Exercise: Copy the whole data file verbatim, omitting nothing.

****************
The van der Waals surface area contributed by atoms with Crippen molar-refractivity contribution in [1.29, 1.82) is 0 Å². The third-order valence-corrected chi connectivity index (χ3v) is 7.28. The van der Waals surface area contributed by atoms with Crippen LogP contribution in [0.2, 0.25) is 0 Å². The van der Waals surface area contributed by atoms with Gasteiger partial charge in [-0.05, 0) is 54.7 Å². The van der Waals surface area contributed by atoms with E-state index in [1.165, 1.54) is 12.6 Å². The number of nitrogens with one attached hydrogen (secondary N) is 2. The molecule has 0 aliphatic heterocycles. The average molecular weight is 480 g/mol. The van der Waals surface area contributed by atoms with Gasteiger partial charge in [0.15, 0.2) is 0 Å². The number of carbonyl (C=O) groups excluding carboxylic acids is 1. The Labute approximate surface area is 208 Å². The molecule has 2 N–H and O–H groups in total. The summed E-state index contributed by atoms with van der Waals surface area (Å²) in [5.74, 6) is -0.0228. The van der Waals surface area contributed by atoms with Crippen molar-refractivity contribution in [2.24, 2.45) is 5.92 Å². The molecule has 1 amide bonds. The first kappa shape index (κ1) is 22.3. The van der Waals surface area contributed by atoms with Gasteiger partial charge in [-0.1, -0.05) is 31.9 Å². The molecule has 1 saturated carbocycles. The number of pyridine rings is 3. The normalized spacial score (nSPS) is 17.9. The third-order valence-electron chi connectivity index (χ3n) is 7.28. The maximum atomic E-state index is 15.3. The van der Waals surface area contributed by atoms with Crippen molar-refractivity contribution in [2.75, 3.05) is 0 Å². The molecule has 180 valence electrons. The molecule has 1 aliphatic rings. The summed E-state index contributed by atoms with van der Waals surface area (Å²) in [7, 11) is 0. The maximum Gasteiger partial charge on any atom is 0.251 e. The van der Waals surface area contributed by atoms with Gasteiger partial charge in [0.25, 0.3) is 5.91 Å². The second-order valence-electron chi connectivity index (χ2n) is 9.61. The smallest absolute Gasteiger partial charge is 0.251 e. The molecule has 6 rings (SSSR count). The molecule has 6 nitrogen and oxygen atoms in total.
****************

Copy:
The van der Waals surface area contributed by atoms with Crippen molar-refractivity contribution in [1.29, 1.82) is 0 Å². The third-order valence-corrected chi connectivity index (χ3v) is 7.28. The van der Waals surface area contributed by atoms with Crippen LogP contribution in [0.2, 0.25) is 0 Å². The van der Waals surface area contributed by atoms with Gasteiger partial charge in [-0.05, 0) is 54.7 Å². The van der Waals surface area contributed by atoms with E-state index in [1.165, 1.54) is 12.6 Å². The number of nitrogens with one attached hydrogen (secondary N) is 2. The molecule has 0 aliphatic heterocycles. The average molecular weight is 480 g/mol. The van der Waals surface area contributed by atoms with Gasteiger partial charge in [0.15, 0.2) is 0 Å². The number of carbonyl (C=O) groups excluding carboxylic acids is 1. The Labute approximate surface area is 208 Å². The molecule has 2 N–H and O–H groups in total. The summed E-state index contributed by atoms with van der Waals surface area (Å²) in [5.74, 6) is -0.0228. The van der Waals surface area contributed by atoms with Crippen molar-refractivity contribution in [2.24, 2.45) is 5.92 Å². The molecule has 1 amide bonds. The first kappa shape index (κ1) is 22.3. The van der Waals surface area contributed by atoms with Gasteiger partial charge in [-0.1, -0.05) is 31.9 Å². The molecule has 1 saturated carbocycles. The number of pyridine rings is 3. The normalized spacial score (nSPS) is 17.9. The third-order valence-electron chi connectivity index (χ3n) is 7.28. The maximum atomic E-state index is 15.3. The van der Waals surface area contributed by atoms with Crippen molar-refractivity contribution in [2.75, 3.05) is 0 Å². The molecule has 180 valence electrons. The molecule has 1 aliphatic rings. The summed E-state index contributed by atoms with van der Waals surface area (Å²) in [7, 11) is 0. The maximum Gasteiger partial charge on any atom is 0.251 e. The van der Waals surface area contributed by atoms with Gasteiger partial charge in [0.25, 0.3) is 5.91 Å². The second-order valence-electron chi connectivity index (χ2n) is 9.61. The smallest absolute Gasteiger partial charge is 0.251 e. The molecule has 6 rings (SSSR count). The molecule has 6 nitrogen and oxygen atoms in total.